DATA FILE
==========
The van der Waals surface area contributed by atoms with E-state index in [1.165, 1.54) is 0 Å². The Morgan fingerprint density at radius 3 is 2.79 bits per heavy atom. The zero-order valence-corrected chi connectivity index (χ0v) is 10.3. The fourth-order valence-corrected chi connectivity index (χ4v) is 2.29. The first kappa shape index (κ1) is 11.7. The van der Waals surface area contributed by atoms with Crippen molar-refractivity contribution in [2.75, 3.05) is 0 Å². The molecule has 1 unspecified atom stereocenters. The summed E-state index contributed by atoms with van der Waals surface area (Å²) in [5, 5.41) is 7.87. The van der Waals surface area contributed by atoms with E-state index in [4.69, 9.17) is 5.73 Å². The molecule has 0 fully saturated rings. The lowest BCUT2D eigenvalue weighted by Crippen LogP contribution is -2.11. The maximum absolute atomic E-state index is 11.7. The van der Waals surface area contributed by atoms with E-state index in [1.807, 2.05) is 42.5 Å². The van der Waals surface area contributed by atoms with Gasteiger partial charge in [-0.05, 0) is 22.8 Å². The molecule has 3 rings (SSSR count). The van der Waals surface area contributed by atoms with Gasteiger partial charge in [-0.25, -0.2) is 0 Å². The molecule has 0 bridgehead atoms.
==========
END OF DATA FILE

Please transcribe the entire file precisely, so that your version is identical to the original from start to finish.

The van der Waals surface area contributed by atoms with E-state index in [1.165, 1.54) is 0 Å². The Morgan fingerprint density at radius 3 is 2.79 bits per heavy atom. The zero-order valence-corrected chi connectivity index (χ0v) is 10.3. The fourth-order valence-corrected chi connectivity index (χ4v) is 2.29. The first kappa shape index (κ1) is 11.7. The van der Waals surface area contributed by atoms with Crippen molar-refractivity contribution in [2.75, 3.05) is 0 Å². The molecule has 1 unspecified atom stereocenters. The summed E-state index contributed by atoms with van der Waals surface area (Å²) in [5, 5.41) is 7.87. The van der Waals surface area contributed by atoms with E-state index in [4.69, 9.17) is 5.73 Å². The molecule has 0 fully saturated rings. The lowest BCUT2D eigenvalue weighted by Crippen LogP contribution is -2.11. The maximum absolute atomic E-state index is 11.7. The van der Waals surface area contributed by atoms with E-state index in [1.807, 2.05) is 42.5 Å². The van der Waals surface area contributed by atoms with Gasteiger partial charge in [-0.05, 0) is 22.8 Å². The molecule has 3 rings (SSSR count). The van der Waals surface area contributed by atoms with Gasteiger partial charge in [-0.25, -0.2) is 0 Å². The molecule has 0 bridgehead atoms.